It would also be crucial to include the drawbacks that occur with this solution. The survival rates of maxillary overdentures range from the low 70th percentiles to the low 80th percentiles, with the time ranging from five to seven years.21Some studies indicate there are higher maintenance costs with this option, too, which is a significant consideration for patients and their families.22

That said, one study showed patients preferred maxillary overdentures over fixed prostheses. In the study, participants had a mandibular overdenture and alternated between a maxillary overdenture and a fixed maxillary prosthesis. The participants said they liked the removable maxillary overdenture in general better than the fixed, and liked it better for talking and cleaning, as well.23

Related reading: How to simplify overdenture treatment for today's patients

So…how old is too old for overdentures?

Our research revealed our question, “How old is too old for overdentures?” is flawed. Chronological age alone is not the indicator to use. The health of your elderly patient is. The health of your older patient is affected by age in ways a younger patient is not. Ultimately, when it comes to age and the edentulous patient, the answers are found in the individual and not general guidelines.

We would amend our question to say, “How healthy is my patient and is their bone ready for overdentures?” The answers to that question point you to the most predictable outcomes for your elderly patients with overdentures.

To read the resources used for this article in full, please click below:

Dental Implants: A Role in Geriatric Dentistry for the General Practice?

Implants for the ageing population

Is old age a risk factor for dental implants?



1 “The Baby Boomer Generation.” Web. 17 July 2019. <>.

2 Ibid.

3“Fact & Figures.” Web. 13 July 2019. <>

4 Ibid.

5Krennmair G1Seemann RFazekas AEwers RPiehslinger E.“Patient preference and satisfaction with implant-supported mandibular overdentures retained with ball or locator attachments: a crossover clinical trial.” Int J Oral Maxillofacial Implants. 2012 Nov-Dec;27(6):1560-8. Accessed via web: 18 June 2019. <>.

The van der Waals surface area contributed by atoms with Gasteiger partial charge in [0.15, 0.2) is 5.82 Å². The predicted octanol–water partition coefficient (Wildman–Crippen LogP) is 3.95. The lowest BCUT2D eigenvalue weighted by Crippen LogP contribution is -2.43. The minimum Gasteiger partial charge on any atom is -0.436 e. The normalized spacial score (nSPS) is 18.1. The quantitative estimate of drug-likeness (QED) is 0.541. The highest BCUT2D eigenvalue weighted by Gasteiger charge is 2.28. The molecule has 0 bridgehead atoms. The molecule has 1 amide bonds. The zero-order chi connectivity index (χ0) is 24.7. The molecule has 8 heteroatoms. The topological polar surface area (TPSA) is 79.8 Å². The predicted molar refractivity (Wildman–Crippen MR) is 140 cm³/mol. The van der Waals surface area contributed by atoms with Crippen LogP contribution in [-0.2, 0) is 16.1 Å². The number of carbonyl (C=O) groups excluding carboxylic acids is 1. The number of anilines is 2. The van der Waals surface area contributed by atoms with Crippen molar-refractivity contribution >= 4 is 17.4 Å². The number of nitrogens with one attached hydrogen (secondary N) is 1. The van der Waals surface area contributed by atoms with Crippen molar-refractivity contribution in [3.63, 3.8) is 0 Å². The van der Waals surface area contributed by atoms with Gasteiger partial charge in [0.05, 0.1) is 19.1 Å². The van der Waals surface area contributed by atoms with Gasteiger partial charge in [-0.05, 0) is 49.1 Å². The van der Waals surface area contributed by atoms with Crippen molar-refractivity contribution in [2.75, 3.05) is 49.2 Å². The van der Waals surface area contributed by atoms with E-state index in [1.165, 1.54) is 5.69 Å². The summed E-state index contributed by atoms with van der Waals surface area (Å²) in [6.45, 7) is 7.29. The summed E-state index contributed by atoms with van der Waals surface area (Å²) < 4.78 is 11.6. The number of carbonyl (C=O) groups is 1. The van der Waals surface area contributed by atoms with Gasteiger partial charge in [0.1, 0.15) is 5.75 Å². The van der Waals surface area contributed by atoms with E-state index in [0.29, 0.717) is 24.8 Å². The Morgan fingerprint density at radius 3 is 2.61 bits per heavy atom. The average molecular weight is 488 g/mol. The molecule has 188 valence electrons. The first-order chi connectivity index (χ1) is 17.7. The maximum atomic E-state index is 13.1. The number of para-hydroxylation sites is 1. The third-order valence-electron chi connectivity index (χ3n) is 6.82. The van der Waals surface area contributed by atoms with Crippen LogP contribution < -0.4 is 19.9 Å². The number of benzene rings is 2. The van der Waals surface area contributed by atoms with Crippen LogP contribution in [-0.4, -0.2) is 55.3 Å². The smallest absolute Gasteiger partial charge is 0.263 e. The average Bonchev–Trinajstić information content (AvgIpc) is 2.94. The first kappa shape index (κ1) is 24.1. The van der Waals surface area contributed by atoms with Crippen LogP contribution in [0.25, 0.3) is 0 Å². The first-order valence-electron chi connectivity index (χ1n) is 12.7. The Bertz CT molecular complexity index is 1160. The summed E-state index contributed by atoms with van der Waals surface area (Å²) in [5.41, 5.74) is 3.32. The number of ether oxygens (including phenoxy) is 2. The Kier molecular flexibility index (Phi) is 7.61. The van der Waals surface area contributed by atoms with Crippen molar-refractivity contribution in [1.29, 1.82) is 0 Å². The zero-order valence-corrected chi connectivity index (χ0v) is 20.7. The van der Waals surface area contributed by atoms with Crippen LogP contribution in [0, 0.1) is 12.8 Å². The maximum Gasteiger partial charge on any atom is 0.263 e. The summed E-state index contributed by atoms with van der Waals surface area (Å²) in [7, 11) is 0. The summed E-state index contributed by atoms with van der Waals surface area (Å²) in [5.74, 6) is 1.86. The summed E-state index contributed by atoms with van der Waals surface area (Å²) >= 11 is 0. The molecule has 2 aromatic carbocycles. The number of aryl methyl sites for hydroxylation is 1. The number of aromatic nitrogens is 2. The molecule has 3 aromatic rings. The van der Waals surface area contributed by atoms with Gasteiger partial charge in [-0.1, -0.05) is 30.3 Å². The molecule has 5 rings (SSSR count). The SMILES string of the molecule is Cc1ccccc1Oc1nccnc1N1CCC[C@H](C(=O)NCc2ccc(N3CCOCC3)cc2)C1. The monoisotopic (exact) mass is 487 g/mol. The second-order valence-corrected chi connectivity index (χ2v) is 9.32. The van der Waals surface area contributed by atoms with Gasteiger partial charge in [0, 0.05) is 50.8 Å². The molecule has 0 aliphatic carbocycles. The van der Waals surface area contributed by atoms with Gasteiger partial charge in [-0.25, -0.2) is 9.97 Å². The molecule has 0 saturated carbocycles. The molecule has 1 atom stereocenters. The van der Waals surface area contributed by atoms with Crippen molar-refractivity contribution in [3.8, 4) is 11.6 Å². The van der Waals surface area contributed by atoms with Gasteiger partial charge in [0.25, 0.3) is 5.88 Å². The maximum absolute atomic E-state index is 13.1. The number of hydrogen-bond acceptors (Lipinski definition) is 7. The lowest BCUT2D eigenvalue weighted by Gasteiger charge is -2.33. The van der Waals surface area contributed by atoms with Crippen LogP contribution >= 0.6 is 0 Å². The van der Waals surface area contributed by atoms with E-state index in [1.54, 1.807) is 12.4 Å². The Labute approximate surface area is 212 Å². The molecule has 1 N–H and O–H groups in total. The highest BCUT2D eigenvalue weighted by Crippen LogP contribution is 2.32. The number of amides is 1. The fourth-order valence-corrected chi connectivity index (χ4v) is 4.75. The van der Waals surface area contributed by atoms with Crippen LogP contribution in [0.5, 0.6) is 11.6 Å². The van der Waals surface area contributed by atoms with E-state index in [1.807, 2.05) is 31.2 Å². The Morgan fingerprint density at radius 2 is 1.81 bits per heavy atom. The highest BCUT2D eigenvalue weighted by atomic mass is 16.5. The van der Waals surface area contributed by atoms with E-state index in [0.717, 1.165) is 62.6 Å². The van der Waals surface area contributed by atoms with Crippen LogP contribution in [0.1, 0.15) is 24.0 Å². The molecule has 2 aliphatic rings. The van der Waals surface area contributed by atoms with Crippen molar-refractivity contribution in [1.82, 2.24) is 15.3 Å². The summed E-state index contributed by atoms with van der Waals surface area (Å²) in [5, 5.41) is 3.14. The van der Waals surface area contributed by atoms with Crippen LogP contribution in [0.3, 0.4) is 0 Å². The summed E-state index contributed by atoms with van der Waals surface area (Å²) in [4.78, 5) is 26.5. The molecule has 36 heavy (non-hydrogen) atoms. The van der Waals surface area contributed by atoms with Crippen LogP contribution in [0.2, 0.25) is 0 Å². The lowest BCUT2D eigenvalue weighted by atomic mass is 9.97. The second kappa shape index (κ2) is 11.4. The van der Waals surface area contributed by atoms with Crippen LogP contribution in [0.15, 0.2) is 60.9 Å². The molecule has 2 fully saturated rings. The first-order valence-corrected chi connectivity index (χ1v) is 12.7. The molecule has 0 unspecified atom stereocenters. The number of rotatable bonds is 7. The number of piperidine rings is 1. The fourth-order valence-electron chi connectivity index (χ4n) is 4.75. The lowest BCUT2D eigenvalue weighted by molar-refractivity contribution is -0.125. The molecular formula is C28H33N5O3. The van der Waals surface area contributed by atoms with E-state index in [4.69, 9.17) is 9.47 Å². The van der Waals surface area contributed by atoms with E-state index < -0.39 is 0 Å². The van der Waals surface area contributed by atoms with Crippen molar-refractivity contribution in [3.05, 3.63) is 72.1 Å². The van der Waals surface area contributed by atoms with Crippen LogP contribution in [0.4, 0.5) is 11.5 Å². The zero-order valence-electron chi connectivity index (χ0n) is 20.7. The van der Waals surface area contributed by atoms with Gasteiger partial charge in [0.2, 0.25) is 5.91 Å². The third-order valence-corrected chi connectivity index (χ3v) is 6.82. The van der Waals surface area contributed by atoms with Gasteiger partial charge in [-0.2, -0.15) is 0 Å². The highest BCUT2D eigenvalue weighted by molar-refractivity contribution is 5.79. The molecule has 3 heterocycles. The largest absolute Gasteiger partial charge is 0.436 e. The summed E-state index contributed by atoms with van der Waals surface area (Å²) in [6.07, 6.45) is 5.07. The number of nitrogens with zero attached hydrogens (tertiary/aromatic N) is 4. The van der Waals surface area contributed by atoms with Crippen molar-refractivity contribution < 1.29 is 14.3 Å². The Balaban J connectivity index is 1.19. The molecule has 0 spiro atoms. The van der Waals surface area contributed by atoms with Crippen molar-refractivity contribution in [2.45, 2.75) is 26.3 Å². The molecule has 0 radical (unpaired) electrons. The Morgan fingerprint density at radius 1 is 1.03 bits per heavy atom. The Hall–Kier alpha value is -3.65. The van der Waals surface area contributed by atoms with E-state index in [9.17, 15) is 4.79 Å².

6 Dudley, J. “Implants for the ageing population. Australian Dental Journal. 2015:60 1 Suppl): 28-43 Accessed via web. 13 July 2019. <>.

7 Ibid.

8 Clark, Stanford. M. “Dental Implants.” The Journal of the American Dental Association.  :138;  34-40; Accessed via web. 17 July 2019. <>.

9 Dudley, J. “Implants for the ageing population. Australian Dental Journal. 2015:60 1 Suppl): 28-43 Accessed via web. 13 July 2019. <>.


11 Ikebe, Kazunori; Wada, Masahiro; et al. “Is old age a risk factor for dental implants?” Japanese Dental Science Review. 2009:45; 59-64; Accessed via web. 17 July 2019. <>.

12 Ibid.

13Dudley, J. “Implants for the ageing population. Australian Dental Journal. 2015:60 1 Suppl): 28-43 Accessed via web. 13 July 2019. <>.

14 Ikebe, Kazunori; Wada, Masahiro; et al. “Is old age a risk factor for dental implants?” Japanese Dental Science Review. 2009:45; 59-64; Accessed via web. 17 July 2019. <>.

15 Ibid.

16 Ibid.

17 Clark, Stanford. M. “Dental Implants.” The Journal of the American Dental Association.  :138;  34-40; Accessed via web. 17 July 2019. <>.


19 Ibid.

20 Dudley, J. “Implants for the ageing population. Australian Dental Journal. 2015:60 1 Suppl): 28-43 Accessed via web. 13 July 2019. <>.

21 Ibid.

22 Clark, Stanford. M. “Dental Implants.” The Journal of the American Dental Association.  :138;  34-40; Accessed via web. 17 July 2019. <>.

23 Ibid.

Recent Videos
The Connected Future of Dental CAD/CAM with Max Milz
Greater New York Dental Meeting 2023 – Interview with Robert Kreyer, CDT
Video Interview: Building the Next Phase of Dental 3D Printing
With Ease of Use and Comfort, Rebase III Makes a Strong Impression
A Dental Lab's Necessity for 3D Printers
Related Content
© 2024 MJH Life Sciences

All rights reserved.